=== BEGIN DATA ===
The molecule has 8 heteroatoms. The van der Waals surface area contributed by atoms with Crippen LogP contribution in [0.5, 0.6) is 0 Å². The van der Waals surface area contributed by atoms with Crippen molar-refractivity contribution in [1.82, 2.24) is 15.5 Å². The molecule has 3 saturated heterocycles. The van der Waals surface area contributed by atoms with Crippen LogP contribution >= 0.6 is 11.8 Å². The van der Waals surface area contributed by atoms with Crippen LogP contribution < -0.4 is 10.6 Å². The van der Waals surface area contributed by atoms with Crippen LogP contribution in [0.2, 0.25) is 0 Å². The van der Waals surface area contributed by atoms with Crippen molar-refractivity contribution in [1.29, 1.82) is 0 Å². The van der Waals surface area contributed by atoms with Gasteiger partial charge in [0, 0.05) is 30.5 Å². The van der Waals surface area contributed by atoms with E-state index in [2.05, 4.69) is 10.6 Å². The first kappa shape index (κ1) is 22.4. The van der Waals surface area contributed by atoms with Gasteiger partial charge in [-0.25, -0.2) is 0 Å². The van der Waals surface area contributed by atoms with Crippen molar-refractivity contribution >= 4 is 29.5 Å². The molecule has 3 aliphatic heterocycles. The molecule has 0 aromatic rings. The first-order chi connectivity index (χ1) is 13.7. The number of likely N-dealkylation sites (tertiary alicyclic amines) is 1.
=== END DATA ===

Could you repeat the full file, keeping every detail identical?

The molecule has 8 heteroatoms. The van der Waals surface area contributed by atoms with Crippen LogP contribution in [0.5, 0.6) is 0 Å². The van der Waals surface area contributed by atoms with Crippen molar-refractivity contribution in [1.82, 2.24) is 15.5 Å². The molecule has 3 saturated heterocycles. The van der Waals surface area contributed by atoms with Crippen LogP contribution >= 0.6 is 11.8 Å². The van der Waals surface area contributed by atoms with Crippen LogP contribution < -0.4 is 10.6 Å². The van der Waals surface area contributed by atoms with Crippen LogP contribution in [0.2, 0.25) is 0 Å². The van der Waals surface area contributed by atoms with Crippen molar-refractivity contribution in [1.29, 1.82) is 0 Å². The van der Waals surface area contributed by atoms with Gasteiger partial charge in [0, 0.05) is 30.5 Å². The van der Waals surface area contributed by atoms with E-state index in [2.05, 4.69) is 10.6 Å². The first kappa shape index (κ1) is 22.4. The van der Waals surface area contributed by atoms with Gasteiger partial charge in [-0.25, -0.2) is 0 Å². The van der Waals surface area contributed by atoms with Crippen molar-refractivity contribution >= 4 is 29.5 Å². The molecule has 3 aliphatic heterocycles. The molecule has 0 aromatic rings. The first-order chi connectivity index (χ1) is 13.7. The number of likely N-dealkylation sites (tertiary alicyclic amines) is 1.